Samir’s Worst Books of 2012

There’s a sad side to being a book lover – namely that not all books are a great read and there’ll always be a few that don’t encourage me in any way to finish reading them. As the years pass by, I come across fewer unreadable books or to be more precise, I avoid books I think are badly written or are just plot based page turners or are simply hyped (The Da Vinci Code and Fifty Shades of Grey come to mind), which I know I wouldn’t enjoy reading.

The Ones that Didn’t Cut It

In 2012, I started but didn’t complete a total of four books. What these four titles share in common is that they are all genre based and monotonous.

Lurulu1. Lurulu by Jack Vance

I approached this book with eagerness. I’d heard many positive remarks about Vance’s descriptive prowess and originality in thinking up concepts and creative names for all the worlds he creates. A master of the science fiction genre and a writer with his own style. Yes, these are all true but 50 pages into this short novel, I realized that’s all it is – great descriptions, great ideas, cool exposition, a thin plot running through… Monotonous. What about character? I had zero attachment to the characters and that never bodes well with me.

It would be unfair though to no longer read Vance after this single experience, especially since his more famous books are highly praised. Therefore, I’ll reserve judgment until I read one of those books first. As for Lurulu, I dumped it.

2. Lilith’s Brood by Octavia E. Butler

Lilith's BroodI also approached this science fiction omnibus with good hopes. I’d read much praise about Butler and even enjoyed a short story of her’s. The book had an excellent beginning that gripped me and the protagonist was likable and unsure of herself, which gave her depth that Butler quickly built upon. I couldn’t put it down for the first 100 pages or so.

So what went wrong? I felt I was stuck in a surreal time loop with the constant interactions between the characters and the unfolding events with their alien masters. It just repeated itself over and over and over to the point where I no longer had the patience to see it through. Sadly, despite my curiosity, I dumped it.

The Baker's Boy3. The Baker’s Boy by J. V. Jones

A page turner fantasy novel – yes the first in a trilogy – that had a likable if gullible protagonist, a bad ass wizard and an interesting plot. But wait, it’s been done so often that I know exactly how each event will unfold… and I’m right. This book is way too predictable, even for a fantasy. The writing also has clichés and is superficial. I dumped it.

TheDisciplinarian4. The Disciplinarian by Emma Allan

Oh boy, could I have picked a worse book in erotic fiction? I’m not familiar much with novels in this genre but the story is unbelievably ridiculous that it’s impossible to suspend my disbelief to even read the cheesy sex scenes or artificial dialogue. It’s that bad… I dumped it after 25 pages. My only consolation, I bought it from a super sale basket at the spur of the moment.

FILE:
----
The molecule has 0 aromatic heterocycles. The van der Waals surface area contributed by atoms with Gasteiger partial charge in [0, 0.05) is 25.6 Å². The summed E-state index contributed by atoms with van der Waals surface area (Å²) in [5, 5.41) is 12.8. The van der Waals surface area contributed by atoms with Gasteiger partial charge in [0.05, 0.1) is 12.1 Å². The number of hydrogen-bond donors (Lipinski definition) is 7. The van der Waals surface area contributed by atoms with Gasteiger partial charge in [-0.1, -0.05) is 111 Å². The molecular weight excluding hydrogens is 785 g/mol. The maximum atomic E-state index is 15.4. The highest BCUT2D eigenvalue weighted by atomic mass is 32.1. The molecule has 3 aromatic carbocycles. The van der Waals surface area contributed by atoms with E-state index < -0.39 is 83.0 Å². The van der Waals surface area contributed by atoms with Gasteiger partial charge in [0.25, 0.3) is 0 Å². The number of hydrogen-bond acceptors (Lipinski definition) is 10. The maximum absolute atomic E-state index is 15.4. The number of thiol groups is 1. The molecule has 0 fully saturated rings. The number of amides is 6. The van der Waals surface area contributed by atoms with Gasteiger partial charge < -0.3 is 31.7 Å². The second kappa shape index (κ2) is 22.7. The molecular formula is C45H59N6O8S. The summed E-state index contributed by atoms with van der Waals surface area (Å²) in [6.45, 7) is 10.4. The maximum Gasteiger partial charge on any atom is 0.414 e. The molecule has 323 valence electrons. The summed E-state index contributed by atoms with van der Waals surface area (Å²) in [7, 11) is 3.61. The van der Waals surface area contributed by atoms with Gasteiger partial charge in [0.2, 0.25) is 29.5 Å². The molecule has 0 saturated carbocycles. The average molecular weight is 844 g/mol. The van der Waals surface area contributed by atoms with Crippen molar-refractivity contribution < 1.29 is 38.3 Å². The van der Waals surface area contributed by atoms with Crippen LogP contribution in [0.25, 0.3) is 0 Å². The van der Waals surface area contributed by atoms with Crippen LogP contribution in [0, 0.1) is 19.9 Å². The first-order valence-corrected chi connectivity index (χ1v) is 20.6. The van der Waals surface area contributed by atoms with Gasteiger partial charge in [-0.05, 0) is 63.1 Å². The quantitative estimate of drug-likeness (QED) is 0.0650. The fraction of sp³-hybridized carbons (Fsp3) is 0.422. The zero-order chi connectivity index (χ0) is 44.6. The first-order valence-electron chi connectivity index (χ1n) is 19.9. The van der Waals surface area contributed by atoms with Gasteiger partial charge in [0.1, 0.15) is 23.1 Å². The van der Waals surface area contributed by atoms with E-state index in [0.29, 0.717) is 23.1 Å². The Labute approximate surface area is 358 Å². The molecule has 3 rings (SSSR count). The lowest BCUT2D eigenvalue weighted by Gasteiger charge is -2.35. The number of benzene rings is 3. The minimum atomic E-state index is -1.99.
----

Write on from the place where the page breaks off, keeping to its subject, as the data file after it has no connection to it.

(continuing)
There you have it. While I seldom enjoy genre fiction, I still keep an eye out for the occasional book that sweeps me away like Patrick Rothfuss’ The Name of the Wind. I’m curious what I’ll discover this year that won’t cut it. As for you dear reader, please do help me and let me know of any titles that I should avoid!



9 thoughts on “Samir’s Worst Books of 2012

  1. Oooh, don’t give up on Octavia Butler though? I didn’t enjoy Lilith’s Brood as I’m not into space/aliens type science fiction at all but if dystopian/utopian speculative fiction is more your thing try Parable of the Sower and Parable of the Talents, they’re both fantastic explorations of themes such as race, class and gender. Kindred was another of Butler’s that I enjoyed,it’s also grounded on earth but uses time travel to explore themes of race and class, it’s great.

    1. Hmm… so I guess I just picked the wrong collection, typical. Well ok, I’ll give it another try in the future. I’m glad you mentioned this as I had already formed the conclusion to avoid her work. Thanks for stopping by and commenting 🙂

  2. It’s always disappointing to start a recommended book only to find it isn’t working. This happened with the highly touted Loud and Close which also became a movie. When grandma begin telling her grandson about her sex life I couldn’t get past that at all, having already pushed past the overdone precociousness of the protagonist. I really wanted to like a book where a boy is solving the puzzle his beloved father left him.

  3. When I first read the title of this post, I thought, oh dear, I pray my book isn’t on your list! Haha. Good to know about these titles, though, and I appreciated your “best of 2012” list as well!

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